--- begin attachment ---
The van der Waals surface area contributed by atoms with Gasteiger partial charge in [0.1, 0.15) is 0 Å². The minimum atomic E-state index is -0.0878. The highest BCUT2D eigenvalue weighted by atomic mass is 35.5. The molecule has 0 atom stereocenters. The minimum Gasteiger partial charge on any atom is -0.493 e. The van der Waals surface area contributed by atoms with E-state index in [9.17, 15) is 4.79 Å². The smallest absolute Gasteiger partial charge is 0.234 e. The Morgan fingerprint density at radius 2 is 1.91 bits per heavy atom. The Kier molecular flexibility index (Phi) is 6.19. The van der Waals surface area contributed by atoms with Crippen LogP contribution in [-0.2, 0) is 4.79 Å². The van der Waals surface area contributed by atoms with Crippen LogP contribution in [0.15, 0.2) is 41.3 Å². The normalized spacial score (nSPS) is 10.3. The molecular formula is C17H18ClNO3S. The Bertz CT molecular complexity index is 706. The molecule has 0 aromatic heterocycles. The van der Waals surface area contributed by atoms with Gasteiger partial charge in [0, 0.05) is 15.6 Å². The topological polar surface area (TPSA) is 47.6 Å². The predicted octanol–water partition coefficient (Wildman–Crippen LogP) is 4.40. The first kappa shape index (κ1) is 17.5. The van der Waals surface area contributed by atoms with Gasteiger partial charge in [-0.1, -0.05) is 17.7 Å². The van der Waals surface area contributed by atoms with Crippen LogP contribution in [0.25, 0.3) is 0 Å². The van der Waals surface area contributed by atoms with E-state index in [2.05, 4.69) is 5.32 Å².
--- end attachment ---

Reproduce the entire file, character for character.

The van der Waals surface area contributed by atoms with Gasteiger partial charge in [0.1, 0.15) is 0 Å². The minimum atomic E-state index is -0.0878. The highest BCUT2D eigenvalue weighted by atomic mass is 35.5. The molecule has 0 atom stereocenters. The minimum Gasteiger partial charge on any atom is -0.493 e. The van der Waals surface area contributed by atoms with E-state index in [9.17, 15) is 4.79 Å². The smallest absolute Gasteiger partial charge is 0.234 e. The Morgan fingerprint density at radius 2 is 1.91 bits per heavy atom. The Kier molecular flexibility index (Phi) is 6.19. The van der Waals surface area contributed by atoms with Crippen LogP contribution in [-0.2, 0) is 4.79 Å². The van der Waals surface area contributed by atoms with Crippen LogP contribution in [0.15, 0.2) is 41.3 Å². The normalized spacial score (nSPS) is 10.3. The molecular formula is C17H18ClNO3S. The Bertz CT molecular complexity index is 706. The molecule has 0 aromatic heterocycles. The van der Waals surface area contributed by atoms with Gasteiger partial charge in [0, 0.05) is 15.6 Å². The topological polar surface area (TPSA) is 47.6 Å². The predicted octanol–water partition coefficient (Wildman–Crippen LogP) is 4.40. The first kappa shape index (κ1) is 17.5. The van der Waals surface area contributed by atoms with Gasteiger partial charge in [-0.1, -0.05) is 17.7 Å². The van der Waals surface area contributed by atoms with Crippen LogP contribution in [0.25, 0.3) is 0 Å². The van der Waals surface area contributed by atoms with E-state index in [2.05, 4.69) is 5.32 Å².